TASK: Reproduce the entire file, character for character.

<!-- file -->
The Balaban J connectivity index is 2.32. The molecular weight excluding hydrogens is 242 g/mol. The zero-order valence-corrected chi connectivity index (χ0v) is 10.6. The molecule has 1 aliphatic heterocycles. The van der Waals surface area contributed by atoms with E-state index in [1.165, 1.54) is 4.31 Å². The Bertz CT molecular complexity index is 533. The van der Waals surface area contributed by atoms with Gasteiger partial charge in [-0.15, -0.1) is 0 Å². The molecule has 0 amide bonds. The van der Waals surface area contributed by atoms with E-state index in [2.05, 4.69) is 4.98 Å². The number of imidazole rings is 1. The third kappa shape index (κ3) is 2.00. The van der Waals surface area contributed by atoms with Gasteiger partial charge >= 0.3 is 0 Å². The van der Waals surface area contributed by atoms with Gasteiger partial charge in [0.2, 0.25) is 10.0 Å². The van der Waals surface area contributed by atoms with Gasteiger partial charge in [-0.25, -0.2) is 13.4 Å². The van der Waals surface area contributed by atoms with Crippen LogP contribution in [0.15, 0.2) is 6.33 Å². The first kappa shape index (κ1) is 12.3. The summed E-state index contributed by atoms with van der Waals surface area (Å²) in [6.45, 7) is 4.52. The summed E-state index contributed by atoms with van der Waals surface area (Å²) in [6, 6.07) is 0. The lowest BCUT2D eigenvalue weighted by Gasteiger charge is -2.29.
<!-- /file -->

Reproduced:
The Balaban J connectivity index is 2.32. The molecular weight excluding hydrogens is 242 g/mol. The zero-order valence-corrected chi connectivity index (χ0v) is 10.6. The molecule has 1 aliphatic heterocycles. The van der Waals surface area contributed by atoms with E-state index in [1.165, 1.54) is 4.31 Å². The Bertz CT molecular complexity index is 533. The van der Waals surface area contributed by atoms with Gasteiger partial charge in [-0.15, -0.1) is 0 Å². The molecule has 0 amide bonds. The van der Waals surface area contributed by atoms with E-state index in [2.05, 4.69) is 4.98 Å². The number of imidazole rings is 1. The third kappa shape index (κ3) is 2.00. The van der Waals surface area contributed by atoms with Gasteiger partial charge >= 0.3 is 0 Å². The van der Waals surface area contributed by atoms with Gasteiger partial charge in [0.2, 0.25) is 10.0 Å². The van der Waals surface area contributed by atoms with Gasteiger partial charge in [-0.25, -0.2) is 13.4 Å². The van der Waals surface area contributed by atoms with Crippen LogP contribution in [0.15, 0.2) is 6.33 Å². The first kappa shape index (κ1) is 12.3. The summed E-state index contributed by atoms with van der Waals surface area (Å²) in [6.45, 7) is 4.52. The summed E-state index contributed by atoms with van der Waals surface area (Å²) in [6, 6.07) is 0. The lowest BCUT2D eigenvalue weighted by Gasteiger charge is -2.29.